How does the director, Alan parker, established tension between the two FBI investigators Anderson and ward, in the opening scenes of the film?
In the opening scenes of Mississippi Burning Alan Parker creates tension between Ward and Anderson to increase the audience's interest in the plot.
When we first meet the FBI agents, they are driving in to Mississippi. We see Anderson joking about the KKK song, but Ward is unimpressed and is more serious. In the sheriff's office we see Anderson, himself a Mississippian, able to relate more easily to the locals than his superior, ward. Their differences are highlighted in the café scene.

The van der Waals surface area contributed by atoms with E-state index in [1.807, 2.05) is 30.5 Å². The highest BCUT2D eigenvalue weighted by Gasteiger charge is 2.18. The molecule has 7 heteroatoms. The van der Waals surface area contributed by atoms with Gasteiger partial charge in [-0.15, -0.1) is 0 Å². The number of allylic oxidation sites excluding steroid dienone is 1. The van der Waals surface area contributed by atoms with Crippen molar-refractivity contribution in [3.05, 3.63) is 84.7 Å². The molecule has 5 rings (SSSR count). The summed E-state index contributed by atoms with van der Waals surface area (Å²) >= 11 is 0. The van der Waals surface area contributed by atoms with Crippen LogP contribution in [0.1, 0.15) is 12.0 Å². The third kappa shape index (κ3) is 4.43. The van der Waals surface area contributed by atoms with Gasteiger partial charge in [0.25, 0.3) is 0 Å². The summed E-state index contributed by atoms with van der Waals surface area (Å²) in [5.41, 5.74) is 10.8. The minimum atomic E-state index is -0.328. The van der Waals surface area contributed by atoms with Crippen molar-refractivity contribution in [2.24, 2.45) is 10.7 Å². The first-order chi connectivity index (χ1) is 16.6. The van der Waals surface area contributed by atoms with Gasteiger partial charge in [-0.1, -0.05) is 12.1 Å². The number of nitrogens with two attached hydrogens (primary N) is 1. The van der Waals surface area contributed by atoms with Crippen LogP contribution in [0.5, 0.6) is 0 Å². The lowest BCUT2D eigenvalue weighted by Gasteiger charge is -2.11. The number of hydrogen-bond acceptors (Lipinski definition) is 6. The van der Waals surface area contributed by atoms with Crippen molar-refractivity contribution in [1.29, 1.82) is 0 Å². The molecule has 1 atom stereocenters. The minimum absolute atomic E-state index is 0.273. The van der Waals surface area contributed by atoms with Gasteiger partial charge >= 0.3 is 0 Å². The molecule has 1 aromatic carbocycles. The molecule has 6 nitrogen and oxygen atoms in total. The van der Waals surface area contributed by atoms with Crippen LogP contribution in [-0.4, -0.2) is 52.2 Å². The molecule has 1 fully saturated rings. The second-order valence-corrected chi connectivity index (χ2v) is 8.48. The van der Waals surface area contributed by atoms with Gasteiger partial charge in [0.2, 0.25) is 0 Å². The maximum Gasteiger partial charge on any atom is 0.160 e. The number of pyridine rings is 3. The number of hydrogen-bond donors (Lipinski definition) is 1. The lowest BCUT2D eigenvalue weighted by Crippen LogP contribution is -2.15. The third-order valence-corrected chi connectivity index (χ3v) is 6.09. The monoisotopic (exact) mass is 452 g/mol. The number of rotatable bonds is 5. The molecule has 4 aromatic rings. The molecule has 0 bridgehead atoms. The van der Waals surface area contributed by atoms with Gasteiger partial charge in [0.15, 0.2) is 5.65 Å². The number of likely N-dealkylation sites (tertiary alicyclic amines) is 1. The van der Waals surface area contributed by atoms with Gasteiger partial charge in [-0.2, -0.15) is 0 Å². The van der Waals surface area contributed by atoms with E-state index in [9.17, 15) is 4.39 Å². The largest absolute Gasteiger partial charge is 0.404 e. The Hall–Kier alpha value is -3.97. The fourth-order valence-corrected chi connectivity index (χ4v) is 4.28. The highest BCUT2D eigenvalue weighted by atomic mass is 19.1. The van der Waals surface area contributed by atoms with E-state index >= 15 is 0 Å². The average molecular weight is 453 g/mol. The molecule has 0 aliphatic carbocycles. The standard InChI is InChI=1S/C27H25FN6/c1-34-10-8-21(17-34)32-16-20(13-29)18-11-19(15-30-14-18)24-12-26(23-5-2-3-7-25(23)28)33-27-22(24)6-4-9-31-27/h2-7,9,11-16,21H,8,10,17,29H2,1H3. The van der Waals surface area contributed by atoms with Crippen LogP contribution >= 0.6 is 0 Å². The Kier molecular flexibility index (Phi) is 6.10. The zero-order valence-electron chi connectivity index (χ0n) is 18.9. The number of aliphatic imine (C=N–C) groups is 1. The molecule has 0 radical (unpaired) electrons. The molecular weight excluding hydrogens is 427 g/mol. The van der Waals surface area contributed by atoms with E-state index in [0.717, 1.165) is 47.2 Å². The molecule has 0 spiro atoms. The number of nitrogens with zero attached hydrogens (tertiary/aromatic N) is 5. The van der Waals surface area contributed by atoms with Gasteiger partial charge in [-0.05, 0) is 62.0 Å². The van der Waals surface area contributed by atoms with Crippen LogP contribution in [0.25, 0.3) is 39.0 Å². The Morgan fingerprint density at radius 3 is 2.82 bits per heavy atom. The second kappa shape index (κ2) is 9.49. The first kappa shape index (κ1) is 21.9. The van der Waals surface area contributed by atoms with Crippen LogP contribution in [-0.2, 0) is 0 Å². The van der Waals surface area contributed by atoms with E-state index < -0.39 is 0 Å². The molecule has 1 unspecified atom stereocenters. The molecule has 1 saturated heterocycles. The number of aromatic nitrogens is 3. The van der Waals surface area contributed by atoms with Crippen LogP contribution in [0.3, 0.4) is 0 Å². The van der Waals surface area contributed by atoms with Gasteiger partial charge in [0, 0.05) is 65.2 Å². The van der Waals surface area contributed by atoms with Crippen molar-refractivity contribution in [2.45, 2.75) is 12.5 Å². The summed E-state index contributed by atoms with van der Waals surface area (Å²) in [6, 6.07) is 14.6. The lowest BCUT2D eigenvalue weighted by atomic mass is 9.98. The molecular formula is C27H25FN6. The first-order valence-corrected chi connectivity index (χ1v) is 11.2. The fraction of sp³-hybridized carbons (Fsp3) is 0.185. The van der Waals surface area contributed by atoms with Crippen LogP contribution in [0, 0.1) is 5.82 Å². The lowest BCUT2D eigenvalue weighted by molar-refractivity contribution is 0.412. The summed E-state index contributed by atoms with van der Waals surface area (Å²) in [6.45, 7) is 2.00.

The first shot is a long shot of the crowded café, with the 'coloured' section in the background; this establishes where the action is taking place. The entry of Ward and Anderson walking into the café was a full shot of them both, parker shows us how Anderson can fit in with this society this shot was a mid-shot of Anderson and Ward, Anderson is wearing a short sleeve t-shirt and Ward still in his suit. The next shot is a long shot of the coloured part of the café. Then there is a full shot of Anderson, Ward and the waitress and then flatters the waitress. There are no seats in the white section; once again Parker shows us that Ward is a lot different by a tracking shot of Ward going to the black section, all the diner stop eating and everyone turns silent. Ward ask the black man he was sitting next to if he would answer a few questions but the black guy reply’s with ‘I’ve got nothing to say to you sir’ he then picks up his meal and walks away. Ward looks back to a mid-shot reaction shot of all the white diners looking at him in disbelief showing Ward is the outsider in this society.